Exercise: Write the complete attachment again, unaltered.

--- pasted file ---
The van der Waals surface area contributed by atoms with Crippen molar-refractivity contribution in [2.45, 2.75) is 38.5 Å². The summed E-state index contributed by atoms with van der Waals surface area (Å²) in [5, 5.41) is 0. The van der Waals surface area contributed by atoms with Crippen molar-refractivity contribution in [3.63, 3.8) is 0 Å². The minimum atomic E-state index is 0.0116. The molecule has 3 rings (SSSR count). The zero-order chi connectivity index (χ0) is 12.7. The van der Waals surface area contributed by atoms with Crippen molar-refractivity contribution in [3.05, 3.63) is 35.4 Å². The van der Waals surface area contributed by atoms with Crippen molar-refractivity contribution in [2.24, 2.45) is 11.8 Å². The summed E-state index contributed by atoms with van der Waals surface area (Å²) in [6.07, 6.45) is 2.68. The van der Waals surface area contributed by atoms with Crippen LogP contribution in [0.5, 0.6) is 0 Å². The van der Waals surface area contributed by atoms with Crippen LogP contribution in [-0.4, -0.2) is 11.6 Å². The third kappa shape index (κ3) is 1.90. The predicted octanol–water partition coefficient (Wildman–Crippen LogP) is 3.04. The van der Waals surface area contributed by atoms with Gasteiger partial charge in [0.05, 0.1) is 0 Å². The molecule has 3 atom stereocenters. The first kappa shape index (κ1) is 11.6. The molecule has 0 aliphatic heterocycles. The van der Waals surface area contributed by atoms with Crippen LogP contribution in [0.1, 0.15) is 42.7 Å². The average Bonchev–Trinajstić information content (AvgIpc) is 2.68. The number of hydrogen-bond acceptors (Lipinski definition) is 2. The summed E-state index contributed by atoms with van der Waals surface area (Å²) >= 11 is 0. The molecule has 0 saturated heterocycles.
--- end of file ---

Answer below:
The van der Waals surface area contributed by atoms with Crippen molar-refractivity contribution in [2.45, 2.75) is 38.5 Å². The summed E-state index contributed by atoms with van der Waals surface area (Å²) in [5, 5.41) is 0. The van der Waals surface area contributed by atoms with Crippen molar-refractivity contribution in [3.63, 3.8) is 0 Å². The minimum atomic E-state index is 0.0116. The molecule has 3 rings (SSSR count). The zero-order chi connectivity index (χ0) is 12.7. The van der Waals surface area contributed by atoms with Crippen molar-refractivity contribution in [3.05, 3.63) is 35.4 Å². The van der Waals surface area contributed by atoms with Crippen molar-refractivity contribution in [2.24, 2.45) is 11.8 Å². The summed E-state index contributed by atoms with van der Waals surface area (Å²) in [6.07, 6.45) is 2.68. The van der Waals surface area contributed by atoms with Crippen LogP contribution in [0.5, 0.6) is 0 Å². The van der Waals surface area contributed by atoms with Crippen LogP contribution in [-0.4, -0.2) is 11.6 Å². The third kappa shape index (κ3) is 1.90. The predicted octanol–water partition coefficient (Wildman–Crippen LogP) is 3.04. The van der Waals surface area contributed by atoms with Gasteiger partial charge in [0.05, 0.1) is 0 Å². The molecule has 3 atom stereocenters. The first kappa shape index (κ1) is 11.6. The molecule has 0 aliphatic heterocycles. The van der Waals surface area contributed by atoms with Crippen LogP contribution in [0.1, 0.15) is 42.7 Å². The average Bonchev–Trinajstić information content (AvgIpc) is 2.68. The number of hydrogen-bond acceptors (Lipinski definition) is 2. The summed E-state index contributed by atoms with van der Waals surface area (Å²) >= 11 is 0. The molecule has 0 saturated heterocycles.